Held in an expo center or sporting arena, each Hot Import Nights event draws 15,000 to 20,000 attendees who pay $25 a pop. The sponsors, meanwhile, get spots among the thousands of gearheads gawking at huge tires and tiny bikinis, and Russell and his partners work closely with the largest sponsors to help them design campaigns. "We don't want people to feel like they're being merchandised to," he says. For McDonald's, Hot Import Nights put together a contest called "Are You Mac Enough?" in which audiences use SMS to vote for the coolest car. The company signs on about 10 such major sponsors at a time, and those deals can bring in more than $300,000 a year. Though privately held Action doesn't release revenue figures, the money from advertising, ticket sales, and other income streams adds up to roughly $15 million a year. Russell says the show has been profitable for several years, and in 2004, Action Media was purchased by Great Hill Partners, a Boston-based equity fund. "Traditional media is having a tough time reaching the young male demo," says Michael Kumin, a Great Hill partner. "Hot Import Nights has shown a talent for live entertainment."
• Networked Videogames
THE COMPANY: Xfire THE HOOK: Build a community that puts online ads and video downloads in front of fanatical gamers.
Dennis Fong, 28, knows as well as anyone that videogames are cutting into TV viewing. In his late teens and early 20s, he was a professional gamer who practiced for hours on end to play in big-money tournaments; he even won a Ferrari. Frustrated by how difficult it was to find PC game matches online, he co-founded Ultimate Arena, a site that let players put money on online bouts. Growth was swift, but so was churn--people stopped playing if they lost. As an online betting venture, the company was a failure.
As an online advertising business, however, the company--renamed Xfire and relaunched in early 2004 with a new product--is working. Today, Xfire's platform lets gamers set up online head-to-head matches in more than 400 PC games, from first-person shooters such as Unreal Tournament to massively multiplayer titles like World of Warcraft, and then taunt each other via instant messages. The application window where players IM and track their progress provides plenty of available ad space, and firms including Best Buy, Dodge, and Pepsi have all signed on to buy some. "At first we had endemic advertising, like gaming PCs," says startup veteran Mike Cassidy, 42, Xfire's CEO and co-founder. "But Pepsi is a billion-dollar organization, and they want this demographic."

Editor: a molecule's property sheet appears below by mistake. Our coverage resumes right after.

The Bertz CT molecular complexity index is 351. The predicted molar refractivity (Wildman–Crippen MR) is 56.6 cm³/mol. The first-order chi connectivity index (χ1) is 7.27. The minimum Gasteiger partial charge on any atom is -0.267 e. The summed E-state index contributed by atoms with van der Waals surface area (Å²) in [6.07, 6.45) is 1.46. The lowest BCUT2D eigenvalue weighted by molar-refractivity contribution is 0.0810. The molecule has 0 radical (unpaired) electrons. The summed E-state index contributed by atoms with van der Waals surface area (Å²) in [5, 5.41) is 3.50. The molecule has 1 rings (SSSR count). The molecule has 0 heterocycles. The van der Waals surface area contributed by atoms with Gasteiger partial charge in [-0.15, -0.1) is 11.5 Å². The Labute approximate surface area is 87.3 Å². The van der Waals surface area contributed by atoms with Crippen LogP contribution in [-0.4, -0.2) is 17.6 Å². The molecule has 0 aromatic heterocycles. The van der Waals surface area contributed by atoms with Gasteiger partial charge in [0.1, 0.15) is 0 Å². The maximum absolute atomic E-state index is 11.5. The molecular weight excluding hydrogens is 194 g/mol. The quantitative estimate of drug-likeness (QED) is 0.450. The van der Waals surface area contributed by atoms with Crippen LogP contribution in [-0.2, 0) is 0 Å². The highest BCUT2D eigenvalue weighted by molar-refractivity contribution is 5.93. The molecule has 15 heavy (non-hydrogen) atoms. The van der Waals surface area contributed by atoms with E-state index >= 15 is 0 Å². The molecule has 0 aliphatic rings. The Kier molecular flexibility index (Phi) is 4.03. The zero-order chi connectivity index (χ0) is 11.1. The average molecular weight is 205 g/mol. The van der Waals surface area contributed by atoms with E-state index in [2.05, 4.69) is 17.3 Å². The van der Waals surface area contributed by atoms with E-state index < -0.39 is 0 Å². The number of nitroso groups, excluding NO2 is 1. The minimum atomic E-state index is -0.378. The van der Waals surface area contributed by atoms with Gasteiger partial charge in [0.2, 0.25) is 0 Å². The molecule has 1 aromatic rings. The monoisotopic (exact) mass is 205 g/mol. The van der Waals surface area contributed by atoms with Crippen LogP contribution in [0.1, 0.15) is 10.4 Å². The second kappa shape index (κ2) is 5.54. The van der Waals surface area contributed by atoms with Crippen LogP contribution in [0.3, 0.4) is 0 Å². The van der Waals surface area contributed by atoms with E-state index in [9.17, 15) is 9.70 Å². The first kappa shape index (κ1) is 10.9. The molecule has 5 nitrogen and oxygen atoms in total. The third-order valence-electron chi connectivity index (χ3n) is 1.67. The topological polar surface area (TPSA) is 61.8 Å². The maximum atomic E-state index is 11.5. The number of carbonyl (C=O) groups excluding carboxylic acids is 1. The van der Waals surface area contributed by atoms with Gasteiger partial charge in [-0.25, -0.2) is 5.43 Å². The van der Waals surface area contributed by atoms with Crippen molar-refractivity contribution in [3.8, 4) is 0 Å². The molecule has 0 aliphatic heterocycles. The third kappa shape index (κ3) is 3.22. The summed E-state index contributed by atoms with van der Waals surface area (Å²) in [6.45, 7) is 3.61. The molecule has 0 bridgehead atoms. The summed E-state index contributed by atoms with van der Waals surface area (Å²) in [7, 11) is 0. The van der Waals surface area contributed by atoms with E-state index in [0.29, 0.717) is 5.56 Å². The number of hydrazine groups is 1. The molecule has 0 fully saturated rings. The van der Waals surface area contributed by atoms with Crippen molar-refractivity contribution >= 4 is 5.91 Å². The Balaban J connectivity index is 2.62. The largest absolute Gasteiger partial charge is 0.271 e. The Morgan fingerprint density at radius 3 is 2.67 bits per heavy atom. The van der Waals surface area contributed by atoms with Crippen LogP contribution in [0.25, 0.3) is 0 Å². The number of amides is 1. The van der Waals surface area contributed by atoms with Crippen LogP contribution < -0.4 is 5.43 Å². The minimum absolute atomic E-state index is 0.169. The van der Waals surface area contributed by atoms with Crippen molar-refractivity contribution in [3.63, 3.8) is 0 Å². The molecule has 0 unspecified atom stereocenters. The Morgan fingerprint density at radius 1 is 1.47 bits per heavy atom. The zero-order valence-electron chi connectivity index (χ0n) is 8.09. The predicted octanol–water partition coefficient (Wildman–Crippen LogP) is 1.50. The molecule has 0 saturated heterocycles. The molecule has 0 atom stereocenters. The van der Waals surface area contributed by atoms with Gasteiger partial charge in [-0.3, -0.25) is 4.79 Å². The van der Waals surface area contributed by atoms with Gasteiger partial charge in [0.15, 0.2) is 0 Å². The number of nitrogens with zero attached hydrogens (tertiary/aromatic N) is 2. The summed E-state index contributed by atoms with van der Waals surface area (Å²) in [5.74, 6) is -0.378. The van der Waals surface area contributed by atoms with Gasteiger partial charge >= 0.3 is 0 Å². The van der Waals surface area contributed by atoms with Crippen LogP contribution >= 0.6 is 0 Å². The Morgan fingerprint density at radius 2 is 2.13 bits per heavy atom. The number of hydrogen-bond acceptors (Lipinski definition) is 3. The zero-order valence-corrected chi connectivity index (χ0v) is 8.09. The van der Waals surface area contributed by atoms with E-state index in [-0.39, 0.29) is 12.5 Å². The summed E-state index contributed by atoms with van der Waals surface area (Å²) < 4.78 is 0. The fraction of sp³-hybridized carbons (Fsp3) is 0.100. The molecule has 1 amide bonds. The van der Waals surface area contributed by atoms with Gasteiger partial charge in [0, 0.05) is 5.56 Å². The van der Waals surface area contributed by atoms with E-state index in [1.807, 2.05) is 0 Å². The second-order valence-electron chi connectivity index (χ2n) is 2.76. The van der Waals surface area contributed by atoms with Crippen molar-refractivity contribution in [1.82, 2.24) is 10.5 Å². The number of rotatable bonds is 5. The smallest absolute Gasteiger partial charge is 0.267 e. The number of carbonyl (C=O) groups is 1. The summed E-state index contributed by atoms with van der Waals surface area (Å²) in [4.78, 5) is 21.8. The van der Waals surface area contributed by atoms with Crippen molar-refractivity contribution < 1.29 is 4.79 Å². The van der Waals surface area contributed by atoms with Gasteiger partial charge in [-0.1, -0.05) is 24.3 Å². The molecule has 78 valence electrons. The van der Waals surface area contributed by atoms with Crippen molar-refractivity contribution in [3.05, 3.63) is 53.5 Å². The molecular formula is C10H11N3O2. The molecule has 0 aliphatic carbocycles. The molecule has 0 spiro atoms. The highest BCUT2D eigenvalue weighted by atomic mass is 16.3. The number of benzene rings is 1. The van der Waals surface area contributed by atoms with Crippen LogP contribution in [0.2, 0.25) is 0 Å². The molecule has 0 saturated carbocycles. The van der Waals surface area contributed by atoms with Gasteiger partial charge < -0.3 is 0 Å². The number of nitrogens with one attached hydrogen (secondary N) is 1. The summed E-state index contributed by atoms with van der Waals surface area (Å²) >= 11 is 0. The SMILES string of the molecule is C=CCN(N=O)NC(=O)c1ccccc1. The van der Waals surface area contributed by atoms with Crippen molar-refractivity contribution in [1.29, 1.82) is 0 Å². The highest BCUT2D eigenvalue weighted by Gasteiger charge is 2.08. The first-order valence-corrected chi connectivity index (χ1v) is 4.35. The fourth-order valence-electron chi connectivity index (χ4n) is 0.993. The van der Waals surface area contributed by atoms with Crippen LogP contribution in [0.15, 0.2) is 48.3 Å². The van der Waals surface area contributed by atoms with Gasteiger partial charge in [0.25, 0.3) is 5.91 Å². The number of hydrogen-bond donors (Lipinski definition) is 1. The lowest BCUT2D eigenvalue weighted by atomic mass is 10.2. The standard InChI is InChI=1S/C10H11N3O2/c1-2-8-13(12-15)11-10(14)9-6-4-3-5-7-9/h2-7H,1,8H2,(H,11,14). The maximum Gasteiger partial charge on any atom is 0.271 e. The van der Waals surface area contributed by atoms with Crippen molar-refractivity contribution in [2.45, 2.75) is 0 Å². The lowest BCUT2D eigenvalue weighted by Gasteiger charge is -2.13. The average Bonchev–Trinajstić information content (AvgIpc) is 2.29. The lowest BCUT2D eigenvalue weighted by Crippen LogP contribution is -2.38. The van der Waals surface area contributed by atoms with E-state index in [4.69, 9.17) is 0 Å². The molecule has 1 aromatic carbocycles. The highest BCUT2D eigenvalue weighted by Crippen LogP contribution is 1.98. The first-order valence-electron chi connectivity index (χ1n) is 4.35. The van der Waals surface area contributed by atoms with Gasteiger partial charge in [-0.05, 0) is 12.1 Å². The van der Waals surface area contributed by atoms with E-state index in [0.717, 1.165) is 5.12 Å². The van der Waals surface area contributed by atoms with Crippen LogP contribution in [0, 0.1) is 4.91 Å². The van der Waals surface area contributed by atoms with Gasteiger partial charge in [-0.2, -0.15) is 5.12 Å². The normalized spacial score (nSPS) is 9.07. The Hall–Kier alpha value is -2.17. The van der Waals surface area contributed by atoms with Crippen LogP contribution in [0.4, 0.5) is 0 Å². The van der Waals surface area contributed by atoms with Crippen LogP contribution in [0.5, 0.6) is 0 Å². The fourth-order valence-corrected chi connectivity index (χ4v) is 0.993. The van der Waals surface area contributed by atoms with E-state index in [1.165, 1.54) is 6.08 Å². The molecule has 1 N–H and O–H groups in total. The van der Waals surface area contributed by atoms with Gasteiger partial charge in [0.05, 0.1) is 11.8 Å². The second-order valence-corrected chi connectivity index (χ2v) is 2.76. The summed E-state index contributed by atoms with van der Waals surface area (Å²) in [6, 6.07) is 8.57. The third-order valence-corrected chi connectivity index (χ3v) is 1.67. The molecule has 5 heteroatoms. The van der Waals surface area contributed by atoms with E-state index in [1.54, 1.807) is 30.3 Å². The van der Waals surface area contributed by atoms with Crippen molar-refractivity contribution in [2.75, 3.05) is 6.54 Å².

Few marketing execs need to be sold on the importance of videogames: The industry is growing at a time when television ratings and print readership are mostly on the decline. So far, though, most advertising in videogames has taken the form of product placement negotiated by agencies like Massive. The problem is that some of the most popular titles aren't suitable for ads: Halo is too futuristic, Grand Theft Auto too gritty. By selling ads through its gaming network, Xfire avoids that problem. It has 2.1 million registered users, more than 90 percent of them 14- to 34-year-old males, who log on an average of 70 hours a month. It's exactly the audience advertisers are struggling to reach elsewhere: A 2004 Xfire survey revealed that 89 percent of users spend more time online than they do watching television. Though Cassidy won't divulge sales figures, he says third-quarter 2005 revenue nearly doubled from the second quarter, which itself doubled from the first. By the end of 2005, he expects Xfire, funded in part by Draper Fisher Jurvetson, to be generating positive cash flow.
The banner advertising that Xfire sells in its application window costs $18 per 1,000 viewers. Recently the company also started selling "skins"--the opportunity to customize the IM window--and space for movie-trailer and game downloads on its network. Each new format now accounts for 10 percent of sales. This summer Fox bought space for Fantastic Four trailers, while Electronic Arts let users download a demo of its military game Battlefield 2. "The cool thing is that Xfire can track everything," says Eric Hartness, director of marketing at EA Online. Not only did EA know that 100,000 people downloaded the demo, but because Xfire can tell what games are installed on a user's PC, EA also knew how many of them had bought the game, even if they had done so offline.
Xfire does face a few hurdles, however. Because the IM window is easy to ignore in the heat of virtual battle, some advertisers still prefer to buy placement in games themselves. To compensate, Xfire rotates its ads much less frequently than a typical instant-messaging client would, attracting advertisers who appreciate the chance to be part of a platform that gamers return to obsessively. "It's an opportunity to build a one-to-one relationship with the gamer," says Kelly Egan, director of business development for entertainment at Best Buy, which is launching an Xfire banner campaign. "An ad doesn't have to be in a game to be part of the gaming experience."
• Online Video
THE COMPANY: Heavy THE HOOK: Sell against dorm-room humor that's too outrageous for TV.
With Pac-Man and Galaga machines in the lobby and a small army's worth of action figures occupying its desks, Heavy's New York headquarters looks like it was designed by a college-age stoner with a wicked sense of humor. The same could be said for Heavy.com, an online library of video shorts meant to leave dorm dwellers in stitches. Browsing the site turns up everything from an animated parody called "SpongeBong Hemppants" to "Paris XXX," a riff on the Paris Hilton burger commercial that shows a hirsute fat man soaping himself up while washing a car.